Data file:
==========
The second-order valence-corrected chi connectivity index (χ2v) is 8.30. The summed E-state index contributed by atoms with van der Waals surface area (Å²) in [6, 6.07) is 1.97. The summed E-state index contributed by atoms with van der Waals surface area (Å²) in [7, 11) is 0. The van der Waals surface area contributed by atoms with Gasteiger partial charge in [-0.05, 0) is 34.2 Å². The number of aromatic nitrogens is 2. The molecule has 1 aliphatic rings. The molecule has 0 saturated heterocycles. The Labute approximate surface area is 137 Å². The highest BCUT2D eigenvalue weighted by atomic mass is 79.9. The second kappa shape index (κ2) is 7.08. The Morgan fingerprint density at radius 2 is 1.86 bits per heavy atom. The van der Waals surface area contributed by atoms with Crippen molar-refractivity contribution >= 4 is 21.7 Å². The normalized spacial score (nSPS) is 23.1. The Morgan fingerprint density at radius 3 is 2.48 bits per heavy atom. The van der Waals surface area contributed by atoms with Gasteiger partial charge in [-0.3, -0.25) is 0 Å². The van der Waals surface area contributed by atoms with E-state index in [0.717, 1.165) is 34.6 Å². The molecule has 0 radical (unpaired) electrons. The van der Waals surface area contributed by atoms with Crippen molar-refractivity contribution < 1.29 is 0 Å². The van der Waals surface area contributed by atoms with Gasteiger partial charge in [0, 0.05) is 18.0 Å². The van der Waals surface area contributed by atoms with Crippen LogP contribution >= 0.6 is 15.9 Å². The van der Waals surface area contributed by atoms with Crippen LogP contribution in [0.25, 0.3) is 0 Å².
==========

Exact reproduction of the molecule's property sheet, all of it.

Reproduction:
The second-order valence-corrected chi connectivity index (χ2v) is 8.30. The summed E-state index contributed by atoms with van der Waals surface area (Å²) in [6, 6.07) is 1.97. The summed E-state index contributed by atoms with van der Waals surface area (Å²) in [7, 11) is 0. The van der Waals surface area contributed by atoms with Gasteiger partial charge in [-0.05, 0) is 34.2 Å². The number of aromatic nitrogens is 2. The molecule has 1 aliphatic rings. The molecule has 0 saturated heterocycles. The Labute approximate surface area is 137 Å². The highest BCUT2D eigenvalue weighted by atomic mass is 79.9. The second kappa shape index (κ2) is 7.08. The Morgan fingerprint density at radius 2 is 1.86 bits per heavy atom. The van der Waals surface area contributed by atoms with Crippen molar-refractivity contribution >= 4 is 21.7 Å². The normalized spacial score (nSPS) is 23.1. The Morgan fingerprint density at radius 3 is 2.48 bits per heavy atom. The van der Waals surface area contributed by atoms with Gasteiger partial charge in [-0.3, -0.25) is 0 Å². The van der Waals surface area contributed by atoms with E-state index in [0.717, 1.165) is 34.6 Å². The molecule has 0 radical (unpaired) electrons. The van der Waals surface area contributed by atoms with Crippen molar-refractivity contribution < 1.29 is 0 Å². The van der Waals surface area contributed by atoms with Gasteiger partial charge in [0, 0.05) is 18.0 Å². The van der Waals surface area contributed by atoms with Crippen LogP contribution >= 0.6 is 15.9 Å². The van der Waals surface area contributed by atoms with Crippen LogP contribution in [0.25, 0.3) is 0 Å².